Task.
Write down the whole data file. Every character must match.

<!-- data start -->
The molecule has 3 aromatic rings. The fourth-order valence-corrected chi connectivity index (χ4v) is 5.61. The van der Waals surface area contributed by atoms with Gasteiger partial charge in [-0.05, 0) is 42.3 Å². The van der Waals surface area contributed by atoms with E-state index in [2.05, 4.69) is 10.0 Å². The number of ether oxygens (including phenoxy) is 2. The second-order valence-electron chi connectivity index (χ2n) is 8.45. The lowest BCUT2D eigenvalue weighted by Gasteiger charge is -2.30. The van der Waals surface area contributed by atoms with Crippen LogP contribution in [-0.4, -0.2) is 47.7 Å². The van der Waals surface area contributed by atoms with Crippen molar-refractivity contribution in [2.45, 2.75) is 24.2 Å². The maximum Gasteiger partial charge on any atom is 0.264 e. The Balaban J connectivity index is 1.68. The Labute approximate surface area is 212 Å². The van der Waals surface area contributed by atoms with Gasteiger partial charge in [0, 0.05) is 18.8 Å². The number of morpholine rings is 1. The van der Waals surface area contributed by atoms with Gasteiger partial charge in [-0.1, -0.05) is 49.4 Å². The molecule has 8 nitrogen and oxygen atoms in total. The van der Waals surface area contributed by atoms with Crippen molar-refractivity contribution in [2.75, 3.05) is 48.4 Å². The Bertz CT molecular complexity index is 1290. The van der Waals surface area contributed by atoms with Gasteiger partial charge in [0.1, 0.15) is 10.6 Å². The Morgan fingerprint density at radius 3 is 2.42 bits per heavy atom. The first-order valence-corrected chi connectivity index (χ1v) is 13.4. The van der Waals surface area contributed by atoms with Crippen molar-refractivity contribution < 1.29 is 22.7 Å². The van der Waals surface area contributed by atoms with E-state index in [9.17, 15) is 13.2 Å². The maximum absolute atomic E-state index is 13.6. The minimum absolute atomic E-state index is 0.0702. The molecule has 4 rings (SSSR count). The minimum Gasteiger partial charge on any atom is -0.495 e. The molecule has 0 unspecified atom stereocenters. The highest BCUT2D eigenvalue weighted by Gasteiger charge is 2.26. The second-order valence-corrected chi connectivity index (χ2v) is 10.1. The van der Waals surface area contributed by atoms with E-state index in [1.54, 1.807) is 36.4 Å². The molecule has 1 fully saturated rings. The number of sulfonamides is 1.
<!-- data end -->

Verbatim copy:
The molecule has 3 aromatic rings. The fourth-order valence-corrected chi connectivity index (χ4v) is 5.61. The van der Waals surface area contributed by atoms with Gasteiger partial charge in [-0.05, 0) is 42.3 Å². The van der Waals surface area contributed by atoms with E-state index in [2.05, 4.69) is 10.0 Å². The number of ether oxygens (including phenoxy) is 2. The second-order valence-electron chi connectivity index (χ2n) is 8.45. The lowest BCUT2D eigenvalue weighted by Gasteiger charge is -2.30. The van der Waals surface area contributed by atoms with Crippen LogP contribution in [-0.4, -0.2) is 47.7 Å². The van der Waals surface area contributed by atoms with Crippen molar-refractivity contribution in [2.45, 2.75) is 24.2 Å². The maximum Gasteiger partial charge on any atom is 0.264 e. The Balaban J connectivity index is 1.68. The Labute approximate surface area is 212 Å². The van der Waals surface area contributed by atoms with Gasteiger partial charge in [0, 0.05) is 18.8 Å². The number of morpholine rings is 1. The van der Waals surface area contributed by atoms with Gasteiger partial charge in [-0.1, -0.05) is 49.4 Å². The molecule has 8 nitrogen and oxygen atoms in total. The van der Waals surface area contributed by atoms with Crippen molar-refractivity contribution in [2.75, 3.05) is 48.4 Å². The Bertz CT molecular complexity index is 1290. The van der Waals surface area contributed by atoms with Gasteiger partial charge in [0.1, 0.15) is 10.6 Å². The Morgan fingerprint density at radius 3 is 2.42 bits per heavy atom. The first-order valence-corrected chi connectivity index (χ1v) is 13.4. The van der Waals surface area contributed by atoms with Crippen molar-refractivity contribution < 1.29 is 22.7 Å². The van der Waals surface area contributed by atoms with E-state index in [9.17, 15) is 13.2 Å². The maximum absolute atomic E-state index is 13.6. The minimum absolute atomic E-state index is 0.0702. The molecule has 4 rings (SSSR count). The minimum Gasteiger partial charge on any atom is -0.495 e. The molecule has 0 unspecified atom stereocenters. The highest BCUT2D eigenvalue weighted by Gasteiger charge is 2.26. The second-order valence-corrected chi connectivity index (χ2v) is 10.1. The van der Waals surface area contributed by atoms with E-state index in [1.54, 1.807) is 36.4 Å². The molecule has 1 fully saturated rings. The number of sulfonamides is 1.